Human ideal

Topics: Nicomachean Ethics, Thought, Plato Pages: 5 (1519 words) Published: April 23, 2014

Tyler Parsons
9:15 class
The Human Ideal
Human Ideal is a very subjective idea across the board. There are many factors that influence a person’s perspective on a prefect human ideal. The most prevalent factor seems to be the culture of the society. The culture and the society I was raised in brought me to the finalization of my personal human ideal. People should live to fulfill the ultimate good of happiness without stepping on others to reach it and at the same time to avoid extreme and take the middle way. My human ideal is pretty much stated in “Nicomachean Ethics by Aristotle”, but the other texts have their own validated ways to reach the human ideal.

The Odyssey portrayed a character who seems to be the ideal mortal. His name was Odysseus and he had fought for his country with bravery. The gods were all in favor of his homecoming from Troy because of his bravery. “You dog, you never thought I would any more come back from the land of Troy, and because of that you despoiled my household,… and sought to win my wife while I was still alive, fearing neither the immortal gods who hold the wide heaven,…Now upon you all terms of destruction are fastened.”(Odyssey of Homer, 22:35-41) Odysseus’ house had been overtaken be suitors and the gods lead him to bring justice to the suitors. The suitors did not fear the “immortal gods” like Odysseus did so they were fated to be destroyed by the God-like Odysseus. The suitors would be an example of an anti-human ideal in the culture the book is based on. Gods play a huge role in deciding the correct way to be a mortal. If you did not fear them and respect their power, you would be looked down upon and would have “all terms of destruction” fastened upon you. Odysseus was a war hero who fought in Troy for his people and he alone survived and because of this he was held high above everyone else this is the major reason Zeus would grant him a glorious homecoming.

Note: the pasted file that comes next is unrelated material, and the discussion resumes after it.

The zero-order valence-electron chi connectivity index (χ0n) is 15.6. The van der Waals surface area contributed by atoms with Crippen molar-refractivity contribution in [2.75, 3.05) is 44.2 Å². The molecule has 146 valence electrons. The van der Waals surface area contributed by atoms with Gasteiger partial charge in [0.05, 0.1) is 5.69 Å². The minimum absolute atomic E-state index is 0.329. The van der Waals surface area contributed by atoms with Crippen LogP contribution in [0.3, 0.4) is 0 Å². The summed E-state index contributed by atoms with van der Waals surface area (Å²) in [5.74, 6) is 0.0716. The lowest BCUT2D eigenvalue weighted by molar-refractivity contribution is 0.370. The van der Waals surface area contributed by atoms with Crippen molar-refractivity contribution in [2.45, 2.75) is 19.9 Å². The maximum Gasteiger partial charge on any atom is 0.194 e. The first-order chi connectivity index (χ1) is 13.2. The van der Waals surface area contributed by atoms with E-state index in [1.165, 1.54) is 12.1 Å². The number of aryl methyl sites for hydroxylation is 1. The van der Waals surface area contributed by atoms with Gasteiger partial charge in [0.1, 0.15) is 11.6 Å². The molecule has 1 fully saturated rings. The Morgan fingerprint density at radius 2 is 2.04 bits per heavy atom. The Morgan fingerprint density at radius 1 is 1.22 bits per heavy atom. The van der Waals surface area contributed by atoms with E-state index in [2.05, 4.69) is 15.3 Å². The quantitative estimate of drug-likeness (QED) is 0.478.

In” Euthyphro”, the human ideal is portrayed to be very different than “The Odysseus”. In order in to be prefect human, you had to live life without certainty and to always ask questions even when you feel you are correct in your way of thinking. Socrates believed that people were often ignorant and talked in a way where they were correct even when they far from it. Euthyphro was on his way to court where he had run into Socrates and Socrates asked him what he business was there. Euthyphro was there to prosecute his father for murder of a servant who had also committed murder. Socrates being the human ideal example for this text brought up the question of “If you had no clear knowledge of piety and impiety you would never have ventured to prosecute your old father for murder on behalf of servant” (Euthyphro). Socrates tested Euthyphro’s sense of piety because Socrates thought it was wrong that he had no doubt in his mind it was justified to bring his own father to court. Socrates believed you should always ask questions because not everything in the world can be black and white. Socrates believed that all things had a grey area where what is piety and what is impiety was unclear. This brought of the question should he not bring a murderer to count merely because it’s his own father and does it even make a difference if the person he murdered was a murderer himself?

My personal favorite human ideal of all the books is the one from The “Nicomachean Ethics by Aristotle”. The basic idea behind Aristotle’s book is that the ultimate goal in life is to achieve true happiness. This particular idea makes the most sense to me. “Happiness, then, is found to be something perfect and self-sufficient, being the end to which our actions are directed” (Aristotle, Page 15). This quote states that happiness is the final, the end and all other things will lead up to this. Happiness is stated to direct our actions because people all want to be happy. This idea gives people the feeling of “self-sufficient” because no other person can...
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